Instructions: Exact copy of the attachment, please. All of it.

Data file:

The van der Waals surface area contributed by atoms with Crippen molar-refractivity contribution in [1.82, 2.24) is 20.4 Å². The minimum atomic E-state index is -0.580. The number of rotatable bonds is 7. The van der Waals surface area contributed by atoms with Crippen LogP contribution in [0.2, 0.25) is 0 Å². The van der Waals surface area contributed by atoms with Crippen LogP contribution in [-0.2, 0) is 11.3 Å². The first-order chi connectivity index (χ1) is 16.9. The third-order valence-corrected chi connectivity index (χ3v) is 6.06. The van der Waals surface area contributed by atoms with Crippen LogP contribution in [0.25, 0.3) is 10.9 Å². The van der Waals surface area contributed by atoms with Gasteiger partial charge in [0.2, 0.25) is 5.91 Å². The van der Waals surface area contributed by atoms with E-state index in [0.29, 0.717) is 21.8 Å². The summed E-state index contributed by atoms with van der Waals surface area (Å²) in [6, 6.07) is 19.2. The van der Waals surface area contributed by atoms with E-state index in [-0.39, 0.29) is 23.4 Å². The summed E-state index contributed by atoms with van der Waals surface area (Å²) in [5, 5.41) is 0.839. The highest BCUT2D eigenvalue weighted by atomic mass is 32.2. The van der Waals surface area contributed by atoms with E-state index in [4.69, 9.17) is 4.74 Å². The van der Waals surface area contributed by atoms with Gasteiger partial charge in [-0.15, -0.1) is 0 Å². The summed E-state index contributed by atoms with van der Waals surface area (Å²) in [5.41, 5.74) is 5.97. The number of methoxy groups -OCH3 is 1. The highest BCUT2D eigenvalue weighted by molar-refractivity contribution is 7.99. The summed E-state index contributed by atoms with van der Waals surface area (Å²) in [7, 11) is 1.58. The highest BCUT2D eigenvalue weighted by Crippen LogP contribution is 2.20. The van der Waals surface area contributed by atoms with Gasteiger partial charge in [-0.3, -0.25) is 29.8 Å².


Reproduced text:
The van der Waals surface area contributed by atoms with Crippen molar-refractivity contribution in [1.82, 2.24) is 20.4 Å². The minimum atomic E-state index is -0.580. The number of rotatable bonds is 7. The van der Waals surface area contributed by atoms with Crippen LogP contribution in [0.2, 0.25) is 0 Å². The van der Waals surface area contributed by atoms with Crippen LogP contribution in [-0.2, 0) is 11.3 Å². The first-order chi connectivity index (χ1) is 16.9. The third-order valence-corrected chi connectivity index (χ3v) is 6.06. The van der Waals surface area contributed by atoms with Crippen LogP contribution in [0.25, 0.3) is 10.9 Å². The van der Waals surface area contributed by atoms with Gasteiger partial charge in [0.2, 0.25) is 5.91 Å². The van der Waals surface area contributed by atoms with E-state index in [0.29, 0.717) is 21.8 Å². The summed E-state index contributed by atoms with van der Waals surface area (Å²) in [6, 6.07) is 19.2. The van der Waals surface area contributed by atoms with E-state index in [-0.39, 0.29) is 23.4 Å². The summed E-state index contributed by atoms with van der Waals surface area (Å²) in [5, 5.41) is 0.839. The highest BCUT2D eigenvalue weighted by atomic mass is 32.2. The van der Waals surface area contributed by atoms with E-state index in [4.69, 9.17) is 4.74 Å². The van der Waals surface area contributed by atoms with Gasteiger partial charge in [-0.15, -0.1) is 0 Å². The summed E-state index contributed by atoms with van der Waals surface area (Å²) in [5.41, 5.74) is 5.97. The number of methoxy groups -OCH3 is 1. The highest BCUT2D eigenvalue weighted by molar-refractivity contribution is 7.99. The summed E-state index contributed by atoms with van der Waals surface area (Å²) in [7, 11) is 1.58. The highest BCUT2D eigenvalue weighted by Crippen LogP contribution is 2.20. The van der Waals surface area contributed by atoms with Gasteiger partial charge in [-0.3, -0.25) is 29.8 Å².